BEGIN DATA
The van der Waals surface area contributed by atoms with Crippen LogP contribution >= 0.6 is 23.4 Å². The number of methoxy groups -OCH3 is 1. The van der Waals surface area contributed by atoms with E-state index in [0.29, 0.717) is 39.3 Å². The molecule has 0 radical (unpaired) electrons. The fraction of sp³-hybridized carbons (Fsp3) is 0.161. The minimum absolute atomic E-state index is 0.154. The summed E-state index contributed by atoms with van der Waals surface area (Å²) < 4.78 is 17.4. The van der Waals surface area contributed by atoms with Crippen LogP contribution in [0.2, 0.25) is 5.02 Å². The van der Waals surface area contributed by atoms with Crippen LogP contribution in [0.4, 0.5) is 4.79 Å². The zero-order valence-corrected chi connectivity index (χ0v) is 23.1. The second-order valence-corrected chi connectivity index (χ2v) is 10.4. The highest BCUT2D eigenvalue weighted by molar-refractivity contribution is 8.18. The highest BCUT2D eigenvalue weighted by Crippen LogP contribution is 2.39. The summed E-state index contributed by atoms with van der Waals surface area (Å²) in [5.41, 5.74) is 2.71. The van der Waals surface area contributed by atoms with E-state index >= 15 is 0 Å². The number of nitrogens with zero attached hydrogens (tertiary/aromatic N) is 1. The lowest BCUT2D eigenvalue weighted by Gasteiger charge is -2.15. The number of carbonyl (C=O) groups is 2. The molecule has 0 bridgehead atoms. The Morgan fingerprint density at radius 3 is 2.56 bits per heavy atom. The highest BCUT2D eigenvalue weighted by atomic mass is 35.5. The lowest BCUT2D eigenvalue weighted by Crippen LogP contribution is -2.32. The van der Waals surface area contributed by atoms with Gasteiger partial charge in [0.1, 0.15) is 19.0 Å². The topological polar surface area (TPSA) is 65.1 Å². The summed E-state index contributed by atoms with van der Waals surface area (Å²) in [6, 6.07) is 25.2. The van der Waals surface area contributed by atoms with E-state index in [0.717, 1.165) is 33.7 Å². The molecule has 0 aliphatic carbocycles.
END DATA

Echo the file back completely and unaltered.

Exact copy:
The van der Waals surface area contributed by atoms with Crippen LogP contribution >= 0.6 is 23.4 Å². The number of methoxy groups -OCH3 is 1. The van der Waals surface area contributed by atoms with E-state index in [0.29, 0.717) is 39.3 Å². The molecule has 0 radical (unpaired) electrons. The fraction of sp³-hybridized carbons (Fsp3) is 0.161. The minimum absolute atomic E-state index is 0.154. The summed E-state index contributed by atoms with van der Waals surface area (Å²) < 4.78 is 17.4. The van der Waals surface area contributed by atoms with Crippen LogP contribution in [0.2, 0.25) is 5.02 Å². The van der Waals surface area contributed by atoms with Crippen LogP contribution in [0.4, 0.5) is 4.79 Å². The zero-order valence-corrected chi connectivity index (χ0v) is 23.1. The second-order valence-corrected chi connectivity index (χ2v) is 10.4. The highest BCUT2D eigenvalue weighted by molar-refractivity contribution is 8.18. The highest BCUT2D eigenvalue weighted by Crippen LogP contribution is 2.39. The summed E-state index contributed by atoms with van der Waals surface area (Å²) in [5.41, 5.74) is 2.71. The van der Waals surface area contributed by atoms with E-state index >= 15 is 0 Å². The number of nitrogens with zero attached hydrogens (tertiary/aromatic N) is 1. The lowest BCUT2D eigenvalue weighted by Gasteiger charge is -2.15. The number of carbonyl (C=O) groups is 2. The molecule has 0 bridgehead atoms. The Morgan fingerprint density at radius 3 is 2.56 bits per heavy atom. The highest BCUT2D eigenvalue weighted by atomic mass is 35.5. The lowest BCUT2D eigenvalue weighted by Crippen LogP contribution is -2.32. The van der Waals surface area contributed by atoms with Gasteiger partial charge in [0.1, 0.15) is 19.0 Å². The topological polar surface area (TPSA) is 65.1 Å². The summed E-state index contributed by atoms with van der Waals surface area (Å²) in [6, 6.07) is 25.2. The van der Waals surface area contributed by atoms with E-state index in [0.717, 1.165) is 33.7 Å². The molecule has 0 aliphatic carbocycles.